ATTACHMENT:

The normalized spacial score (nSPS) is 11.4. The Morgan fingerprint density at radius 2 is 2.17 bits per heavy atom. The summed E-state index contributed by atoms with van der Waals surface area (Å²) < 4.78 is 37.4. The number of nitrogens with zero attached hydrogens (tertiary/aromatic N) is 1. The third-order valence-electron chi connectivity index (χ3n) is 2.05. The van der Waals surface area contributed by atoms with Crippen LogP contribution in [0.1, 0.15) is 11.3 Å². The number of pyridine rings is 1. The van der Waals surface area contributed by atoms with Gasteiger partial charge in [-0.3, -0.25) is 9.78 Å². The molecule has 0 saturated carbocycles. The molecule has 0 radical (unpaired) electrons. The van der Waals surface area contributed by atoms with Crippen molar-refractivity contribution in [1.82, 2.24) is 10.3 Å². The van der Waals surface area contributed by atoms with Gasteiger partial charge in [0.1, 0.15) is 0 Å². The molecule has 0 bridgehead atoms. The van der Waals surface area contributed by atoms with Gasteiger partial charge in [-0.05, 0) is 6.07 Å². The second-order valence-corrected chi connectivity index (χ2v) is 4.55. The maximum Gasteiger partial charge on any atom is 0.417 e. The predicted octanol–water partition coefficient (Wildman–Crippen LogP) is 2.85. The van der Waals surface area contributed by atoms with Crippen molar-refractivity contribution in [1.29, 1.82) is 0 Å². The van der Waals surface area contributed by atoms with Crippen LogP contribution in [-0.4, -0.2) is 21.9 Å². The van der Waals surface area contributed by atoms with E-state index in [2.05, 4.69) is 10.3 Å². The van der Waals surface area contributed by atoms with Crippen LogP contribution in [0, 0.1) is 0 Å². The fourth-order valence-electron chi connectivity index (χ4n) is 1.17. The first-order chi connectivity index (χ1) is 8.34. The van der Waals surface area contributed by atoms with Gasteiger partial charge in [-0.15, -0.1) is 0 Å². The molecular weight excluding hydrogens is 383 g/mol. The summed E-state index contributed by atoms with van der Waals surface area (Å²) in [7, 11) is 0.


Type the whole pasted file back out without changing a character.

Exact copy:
The normalized spacial score (nSPS) is 11.4. The Morgan fingerprint density at radius 2 is 2.17 bits per heavy atom. The summed E-state index contributed by atoms with van der Waals surface area (Å²) < 4.78 is 37.4. The number of nitrogens with zero attached hydrogens (tertiary/aromatic N) is 1. The third-order valence-electron chi connectivity index (χ3n) is 2.05. The van der Waals surface area contributed by atoms with Crippen LogP contribution in [0.1, 0.15) is 11.3 Å². The number of pyridine rings is 1. The van der Waals surface area contributed by atoms with Gasteiger partial charge in [-0.3, -0.25) is 9.78 Å². The molecule has 0 saturated carbocycles. The molecule has 0 radical (unpaired) electrons. The van der Waals surface area contributed by atoms with Crippen molar-refractivity contribution in [1.82, 2.24) is 10.3 Å². The van der Waals surface area contributed by atoms with Gasteiger partial charge in [0.1, 0.15) is 0 Å². The molecule has 0 bridgehead atoms. The van der Waals surface area contributed by atoms with Gasteiger partial charge in [-0.05, 0) is 6.07 Å². The second-order valence-corrected chi connectivity index (χ2v) is 4.55. The maximum Gasteiger partial charge on any atom is 0.417 e. The predicted octanol–water partition coefficient (Wildman–Crippen LogP) is 2.85. The van der Waals surface area contributed by atoms with Crippen molar-refractivity contribution in [1.29, 1.82) is 0 Å². The van der Waals surface area contributed by atoms with Crippen LogP contribution in [-0.4, -0.2) is 21.9 Å². The van der Waals surface area contributed by atoms with E-state index in [2.05, 4.69) is 10.3 Å². The van der Waals surface area contributed by atoms with Crippen LogP contribution in [0, 0.1) is 0 Å². The fourth-order valence-electron chi connectivity index (χ4n) is 1.17. The first-order chi connectivity index (χ1) is 8.34. The van der Waals surface area contributed by atoms with Gasteiger partial charge in [-0.15, -0.1) is 0 Å². The molecular weight excluding hydrogens is 383 g/mol. The summed E-state index contributed by atoms with van der Waals surface area (Å²) in [7, 11) is 0.